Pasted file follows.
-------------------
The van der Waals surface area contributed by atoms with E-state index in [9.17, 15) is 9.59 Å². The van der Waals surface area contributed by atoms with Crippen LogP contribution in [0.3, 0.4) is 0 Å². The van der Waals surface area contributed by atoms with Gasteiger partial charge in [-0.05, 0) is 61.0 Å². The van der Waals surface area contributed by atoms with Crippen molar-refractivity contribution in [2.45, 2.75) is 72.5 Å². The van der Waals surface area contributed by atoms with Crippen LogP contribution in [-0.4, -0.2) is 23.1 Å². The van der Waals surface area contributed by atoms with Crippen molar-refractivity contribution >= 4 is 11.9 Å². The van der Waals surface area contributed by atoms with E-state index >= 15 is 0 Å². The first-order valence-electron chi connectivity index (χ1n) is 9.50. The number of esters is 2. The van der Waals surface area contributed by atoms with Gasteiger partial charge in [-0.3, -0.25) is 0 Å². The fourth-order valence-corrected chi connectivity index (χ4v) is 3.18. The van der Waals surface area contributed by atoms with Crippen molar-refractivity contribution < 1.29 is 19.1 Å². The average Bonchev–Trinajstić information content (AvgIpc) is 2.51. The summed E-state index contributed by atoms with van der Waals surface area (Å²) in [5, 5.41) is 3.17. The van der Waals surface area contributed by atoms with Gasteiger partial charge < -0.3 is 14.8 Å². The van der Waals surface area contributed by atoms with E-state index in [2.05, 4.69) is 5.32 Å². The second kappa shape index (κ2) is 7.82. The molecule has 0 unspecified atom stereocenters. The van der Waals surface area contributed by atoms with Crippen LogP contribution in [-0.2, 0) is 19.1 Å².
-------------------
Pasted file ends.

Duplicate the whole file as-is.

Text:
The van der Waals surface area contributed by atoms with E-state index in [9.17, 15) is 9.59 Å². The van der Waals surface area contributed by atoms with Crippen LogP contribution in [0.3, 0.4) is 0 Å². The van der Waals surface area contributed by atoms with Gasteiger partial charge in [-0.05, 0) is 61.0 Å². The van der Waals surface area contributed by atoms with Crippen molar-refractivity contribution in [2.45, 2.75) is 72.5 Å². The van der Waals surface area contributed by atoms with Crippen LogP contribution in [-0.4, -0.2) is 23.1 Å². The van der Waals surface area contributed by atoms with Crippen molar-refractivity contribution >= 4 is 11.9 Å². The van der Waals surface area contributed by atoms with E-state index >= 15 is 0 Å². The first-order valence-electron chi connectivity index (χ1n) is 9.50. The number of esters is 2. The van der Waals surface area contributed by atoms with Gasteiger partial charge in [-0.3, -0.25) is 0 Å². The fourth-order valence-corrected chi connectivity index (χ4v) is 3.18. The van der Waals surface area contributed by atoms with Crippen molar-refractivity contribution < 1.29 is 19.1 Å². The average Bonchev–Trinajstić information content (AvgIpc) is 2.51. The summed E-state index contributed by atoms with van der Waals surface area (Å²) in [5, 5.41) is 3.17. The van der Waals surface area contributed by atoms with Gasteiger partial charge < -0.3 is 14.8 Å². The van der Waals surface area contributed by atoms with E-state index in [2.05, 4.69) is 5.32 Å². The second kappa shape index (κ2) is 7.82. The molecule has 0 unspecified atom stereocenters. The van der Waals surface area contributed by atoms with Crippen LogP contribution in [-0.2, 0) is 19.1 Å².